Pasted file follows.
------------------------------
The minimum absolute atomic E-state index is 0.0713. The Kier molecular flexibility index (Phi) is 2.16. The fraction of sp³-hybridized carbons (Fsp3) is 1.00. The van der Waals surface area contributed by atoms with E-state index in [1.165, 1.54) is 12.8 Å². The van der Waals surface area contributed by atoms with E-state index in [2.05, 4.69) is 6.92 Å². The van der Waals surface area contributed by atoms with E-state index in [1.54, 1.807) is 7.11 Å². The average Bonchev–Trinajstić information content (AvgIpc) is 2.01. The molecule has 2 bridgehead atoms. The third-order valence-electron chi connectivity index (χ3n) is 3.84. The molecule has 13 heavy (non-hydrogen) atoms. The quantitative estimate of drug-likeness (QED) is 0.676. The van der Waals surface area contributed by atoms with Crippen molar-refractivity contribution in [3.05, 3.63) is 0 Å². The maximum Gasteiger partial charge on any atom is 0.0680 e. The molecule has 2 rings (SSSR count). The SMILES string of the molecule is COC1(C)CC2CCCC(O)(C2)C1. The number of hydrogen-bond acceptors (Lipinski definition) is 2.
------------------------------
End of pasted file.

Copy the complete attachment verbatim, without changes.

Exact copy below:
The minimum absolute atomic E-state index is 0.0713. The Kier molecular flexibility index (Phi) is 2.16. The fraction of sp³-hybridized carbons (Fsp3) is 1.00. The van der Waals surface area contributed by atoms with E-state index in [1.165, 1.54) is 12.8 Å². The van der Waals surface area contributed by atoms with E-state index in [2.05, 4.69) is 6.92 Å². The van der Waals surface area contributed by atoms with E-state index in [1.54, 1.807) is 7.11 Å². The average Bonchev–Trinajstić information content (AvgIpc) is 2.01. The molecule has 2 bridgehead atoms. The third-order valence-electron chi connectivity index (χ3n) is 3.84. The molecule has 13 heavy (non-hydrogen) atoms. The quantitative estimate of drug-likeness (QED) is 0.676. The van der Waals surface area contributed by atoms with Crippen molar-refractivity contribution in [3.05, 3.63) is 0 Å². The maximum Gasteiger partial charge on any atom is 0.0680 e. The molecule has 2 rings (SSSR count). The SMILES string of the molecule is COC1(C)CC2CCCC(O)(C2)C1. The number of hydrogen-bond acceptors (Lipinski definition) is 2.